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N2 - Background: Eosinophils are selectively recruited into the tissues during chronic allergic inflammation. IgE is considered an initiator of the allergic reaction; however, the roles of IgE in allergic inflammation are not fully understood. Objective: We tested the hypothesis that antigen interaction with specific IgE antibody provokes eosinophilic inflammation. Methods: BALB/c mice were actively sensitized with ragweed extract and passively sensitized with anti-dinitrophenyl (anti-DNP) mouse IgE and challenged intraperitoneally by injecting either ragweed extract or DNP- ovalbumin (OVA). Immediate anaphylactic responses were examined by monitoring vascular permeability and by measuring histamine content in peritoneal lavage fluids. Late-phase allergic responses were examined by total cell counts and cell differentials. Results: Mice sensitized and challenged with ragweed showed immediate anaphylactic responses followed by temporal increases in neutrophils at 3 to 12 hours and sustained increases in eosinophils in their peritoneal cavities after 24 hours. Double-sensitized mice (ie, sensitized actively for ragweed and passively for DNP-OVA) challenged with ragweed showed immediate anaphylactic responses and peritoneal eosinophilia at 48 hours. Double-sensitized mice challenged with DNP-OVA showed comparable immediate anaphylactic responses but no peritoneal eosinophilia. Furthermore, at 8 hours, ragweed-challenged animals recruited both eosinophils and neutrophils, but DNP-OVA-challenged animals recruited only neutrophils. Finally, after active sensitization and challenge with ragweed, mast cell- deficient mice (WBB6F1-W/W(v)) lacked the immediate response but showed comparable eosinophil accumulation as their litter mate controls (WBB6F1- +/+). Conclusion: Interaction of antigen with IgE antibody is insufficient to provoke eosinophilic inflammation in mice.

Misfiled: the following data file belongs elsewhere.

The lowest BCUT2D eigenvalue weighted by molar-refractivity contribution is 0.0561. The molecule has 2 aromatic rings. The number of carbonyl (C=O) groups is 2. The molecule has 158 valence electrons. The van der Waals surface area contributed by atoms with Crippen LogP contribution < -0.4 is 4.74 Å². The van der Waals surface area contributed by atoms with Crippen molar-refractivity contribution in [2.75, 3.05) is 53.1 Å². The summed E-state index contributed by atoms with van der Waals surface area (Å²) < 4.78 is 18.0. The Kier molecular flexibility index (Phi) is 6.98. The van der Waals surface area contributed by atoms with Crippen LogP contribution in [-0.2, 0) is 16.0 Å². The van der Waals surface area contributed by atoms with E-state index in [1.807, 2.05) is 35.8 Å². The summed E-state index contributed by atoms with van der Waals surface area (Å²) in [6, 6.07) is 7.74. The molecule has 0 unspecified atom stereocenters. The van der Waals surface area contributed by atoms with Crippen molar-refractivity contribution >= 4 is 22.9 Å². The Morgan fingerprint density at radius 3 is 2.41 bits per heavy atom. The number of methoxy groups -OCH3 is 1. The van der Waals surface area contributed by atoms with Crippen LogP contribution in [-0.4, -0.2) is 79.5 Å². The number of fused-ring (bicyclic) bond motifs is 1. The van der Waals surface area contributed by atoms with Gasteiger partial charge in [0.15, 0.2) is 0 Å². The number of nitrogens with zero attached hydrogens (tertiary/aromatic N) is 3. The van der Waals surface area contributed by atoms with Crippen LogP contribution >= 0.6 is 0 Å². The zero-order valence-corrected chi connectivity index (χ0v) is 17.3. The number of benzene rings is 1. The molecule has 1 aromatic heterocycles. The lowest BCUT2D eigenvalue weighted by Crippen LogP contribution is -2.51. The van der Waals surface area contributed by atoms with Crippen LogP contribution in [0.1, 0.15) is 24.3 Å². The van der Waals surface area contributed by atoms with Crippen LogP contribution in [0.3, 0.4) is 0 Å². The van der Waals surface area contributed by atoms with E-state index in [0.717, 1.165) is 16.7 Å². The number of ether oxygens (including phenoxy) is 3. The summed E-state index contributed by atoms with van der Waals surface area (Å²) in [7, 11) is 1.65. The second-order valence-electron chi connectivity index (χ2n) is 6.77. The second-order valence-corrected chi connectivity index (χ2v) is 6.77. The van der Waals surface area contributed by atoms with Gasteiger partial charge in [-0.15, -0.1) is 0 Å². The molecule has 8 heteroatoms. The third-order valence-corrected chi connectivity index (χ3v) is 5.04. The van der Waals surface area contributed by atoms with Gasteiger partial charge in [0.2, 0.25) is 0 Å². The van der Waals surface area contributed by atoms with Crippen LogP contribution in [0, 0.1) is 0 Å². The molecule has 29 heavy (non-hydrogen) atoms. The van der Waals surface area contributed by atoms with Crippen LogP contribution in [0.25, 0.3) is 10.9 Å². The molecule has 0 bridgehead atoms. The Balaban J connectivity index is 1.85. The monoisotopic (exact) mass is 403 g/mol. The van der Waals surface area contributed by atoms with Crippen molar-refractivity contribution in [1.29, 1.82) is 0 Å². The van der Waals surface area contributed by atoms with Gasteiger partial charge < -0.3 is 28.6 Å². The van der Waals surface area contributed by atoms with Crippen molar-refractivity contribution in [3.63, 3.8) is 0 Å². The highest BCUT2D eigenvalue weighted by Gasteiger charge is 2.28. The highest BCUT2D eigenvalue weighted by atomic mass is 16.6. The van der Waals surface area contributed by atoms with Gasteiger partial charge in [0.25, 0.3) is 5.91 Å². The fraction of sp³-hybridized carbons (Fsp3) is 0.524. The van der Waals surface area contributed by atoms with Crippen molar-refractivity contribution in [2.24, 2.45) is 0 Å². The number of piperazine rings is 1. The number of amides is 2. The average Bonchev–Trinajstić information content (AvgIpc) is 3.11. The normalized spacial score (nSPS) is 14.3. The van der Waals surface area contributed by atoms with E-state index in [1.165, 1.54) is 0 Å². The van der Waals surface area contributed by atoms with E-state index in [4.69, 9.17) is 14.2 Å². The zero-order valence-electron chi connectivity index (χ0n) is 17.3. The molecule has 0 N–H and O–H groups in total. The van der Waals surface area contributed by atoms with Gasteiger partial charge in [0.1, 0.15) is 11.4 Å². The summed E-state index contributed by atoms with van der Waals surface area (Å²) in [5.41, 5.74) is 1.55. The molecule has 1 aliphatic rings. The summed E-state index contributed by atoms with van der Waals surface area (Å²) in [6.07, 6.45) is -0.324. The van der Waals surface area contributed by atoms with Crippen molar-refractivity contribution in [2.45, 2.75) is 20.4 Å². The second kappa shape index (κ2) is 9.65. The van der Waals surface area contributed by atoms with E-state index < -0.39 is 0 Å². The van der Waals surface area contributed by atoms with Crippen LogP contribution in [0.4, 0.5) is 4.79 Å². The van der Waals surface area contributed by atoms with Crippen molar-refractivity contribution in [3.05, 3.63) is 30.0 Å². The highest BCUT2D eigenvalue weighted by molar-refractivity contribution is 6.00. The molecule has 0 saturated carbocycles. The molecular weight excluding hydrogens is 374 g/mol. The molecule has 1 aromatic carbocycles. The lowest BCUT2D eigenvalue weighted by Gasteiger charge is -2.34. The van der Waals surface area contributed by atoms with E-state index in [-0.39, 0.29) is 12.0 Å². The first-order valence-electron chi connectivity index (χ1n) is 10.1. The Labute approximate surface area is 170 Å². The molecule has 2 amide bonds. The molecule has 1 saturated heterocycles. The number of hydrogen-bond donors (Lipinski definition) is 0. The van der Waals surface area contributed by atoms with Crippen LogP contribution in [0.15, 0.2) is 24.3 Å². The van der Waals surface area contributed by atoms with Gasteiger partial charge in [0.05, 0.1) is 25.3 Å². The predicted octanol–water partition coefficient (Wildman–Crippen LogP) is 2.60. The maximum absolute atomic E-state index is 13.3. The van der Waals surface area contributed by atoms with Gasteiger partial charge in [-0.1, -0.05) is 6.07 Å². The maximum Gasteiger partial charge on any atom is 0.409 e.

AB - Background: Eosinophils are selectively recruited into the tissues during chronic allergic inflammation. IgE is considered an initiator of the allergic reaction; however, the roles of IgE in allergic inflammation are not fully understood. Objective: We tested the hypothesis that antigen interaction with specific IgE antibody provokes eosinophilic inflammation. Methods: BALB/c mice were actively sensitized with ragweed extract and passively sensitized with anti-dinitrophenyl (anti-DNP) mouse IgE and challenged intraperitoneally by injecting either ragweed extract or DNP- ovalbumin (OVA). Immediate anaphylactic responses were examined by monitoring vascular permeability and by measuring histamine content in peritoneal lavage fluids. Late-phase allergic responses were examined by total cell counts and cell differentials. Results: Mice sensitized and challenged with ragweed showed immediate anaphylactic responses followed by temporal increases in neutrophils at 3 to 12 hours and sustained increases in eosinophils in their peritoneal cavities after 24 hours. Double-sensitized mice (ie, sensitized actively for ragweed and passively for DNP-OVA) challenged with ragweed showed immediate anaphylactic responses and peritoneal eosinophilia at 48 hours. Double-sensitized mice challenged with DNP-OVA showed comparable immediate anaphylactic responses but no peritoneal eosinophilia. Furthermore, at 8 hours, ragweed-challenged animals recruited both eosinophils and neutrophils, but DNP-OVA-challenged animals recruited only neutrophils. Finally, after active sensitization and challenge with ragweed, mast cell- deficient mice (WBB6F1-W/W(v)) lacked the immediate response but showed comparable eosinophil accumulation as their litter mate controls (WBB6F1- +/+). Conclusion: Interaction of antigen with IgE antibody is insufficient to provoke eosinophilic inflammation in mice.